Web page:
Well, El Niño is looking more and more likely during summer and fall of 2014!
As we mentioned back in February, both traditional El Niño Southern Oscillation (ENSO) indicators as well as a new statistical forecasting technique that utilizes Pacific air temperatures are suggesting possible El Niño conditions by later this year.
During the first week of March, the Climate Prediction Center issued an El Niño Watch, suggesting a moderate (50%) likelihood that warmer than average sea surface temperatures (SSTs) will develop in the eastern equatorial Pacific Ocean by the summer or fall of this year. ENSO is arguably the most important driver of interannual climate variability across the globe, strongly affecting both temperature and precipitation patterns. Here in the US, El Niño is most strongly felt during winter, when it typically brings mild weather to the northern states, wetter weather to the southeastern states, and drier weather to the upper Midwest. For a more in-depth discussion of the causes and impacts of El Niño, please check out NOAA’s Pacific Marine Environmental Laboratory and the Climate Prediction Center.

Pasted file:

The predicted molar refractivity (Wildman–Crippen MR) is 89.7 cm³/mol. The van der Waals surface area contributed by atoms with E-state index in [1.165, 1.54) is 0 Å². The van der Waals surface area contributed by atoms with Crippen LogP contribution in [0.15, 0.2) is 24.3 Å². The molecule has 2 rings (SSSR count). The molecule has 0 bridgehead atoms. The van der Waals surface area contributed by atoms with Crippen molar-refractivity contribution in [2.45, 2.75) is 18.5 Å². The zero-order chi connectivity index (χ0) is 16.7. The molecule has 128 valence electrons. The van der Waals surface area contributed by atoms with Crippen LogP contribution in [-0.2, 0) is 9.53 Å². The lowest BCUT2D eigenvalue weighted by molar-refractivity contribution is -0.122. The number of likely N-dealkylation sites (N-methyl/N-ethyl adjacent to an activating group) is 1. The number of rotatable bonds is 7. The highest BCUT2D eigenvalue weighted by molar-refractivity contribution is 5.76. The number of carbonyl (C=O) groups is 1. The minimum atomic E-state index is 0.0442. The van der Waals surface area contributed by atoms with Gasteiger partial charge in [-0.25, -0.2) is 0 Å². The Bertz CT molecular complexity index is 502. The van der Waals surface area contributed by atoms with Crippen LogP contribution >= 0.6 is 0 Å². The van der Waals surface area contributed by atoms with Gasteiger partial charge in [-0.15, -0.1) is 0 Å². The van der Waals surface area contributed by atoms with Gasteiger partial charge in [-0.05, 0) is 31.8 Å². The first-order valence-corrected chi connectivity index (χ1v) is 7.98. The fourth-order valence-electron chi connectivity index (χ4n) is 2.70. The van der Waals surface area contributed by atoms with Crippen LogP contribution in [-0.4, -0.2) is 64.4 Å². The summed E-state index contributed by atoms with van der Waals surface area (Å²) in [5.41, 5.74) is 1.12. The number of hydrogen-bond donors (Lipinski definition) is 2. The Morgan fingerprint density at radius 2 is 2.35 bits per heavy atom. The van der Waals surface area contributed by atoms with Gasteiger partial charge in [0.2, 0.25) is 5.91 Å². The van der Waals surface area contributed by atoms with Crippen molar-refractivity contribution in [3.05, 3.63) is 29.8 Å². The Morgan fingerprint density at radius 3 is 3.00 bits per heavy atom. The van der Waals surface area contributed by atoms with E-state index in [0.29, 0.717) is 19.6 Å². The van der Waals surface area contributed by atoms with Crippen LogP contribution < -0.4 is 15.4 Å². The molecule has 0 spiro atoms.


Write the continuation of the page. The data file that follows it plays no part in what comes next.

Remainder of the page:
Because of its large impact on weather, El Niño also has a large impact on national and global economies. From agriculture to fishing, from energy production and demand to home construction, from natural disaster costs to tourism — ENSO directly affects up to 10% of the US economy. Intense El Niño events cost the US economy tens of billions of dollars. Some of that cost is unavoidable, but much of it is not. For that reason, early and accurate forecasts of ENSO conditions are critical.
And there is good news on the forecast front! We mentioned in February that, due to budget cuts, NOAA’s network of buoys dedicated to monitoring equatorial ocean temperatures (and therefore detecting the early signs of El Niño or its opposite condition, La Niña) had degraded to operating at a mere 40% effectiveness.
The Tropical Atmospheric Ocean Array (TAO) is about to get some much-needed TLC, according to Bloomberg News and the National Weather Service (NWS). Thanks to some budget relief in 2014, NWS is set to start repairing 70 TAO buoys, bringing the operational capacity of the TAO array up to 80%. This doubling of the current capacity will provide significantly more detail about ocean conditions, which in turn can increase lead-time for El Niño forecasts by several months, thereby allowing weather-sensitive industry to prepare early and thoroughly.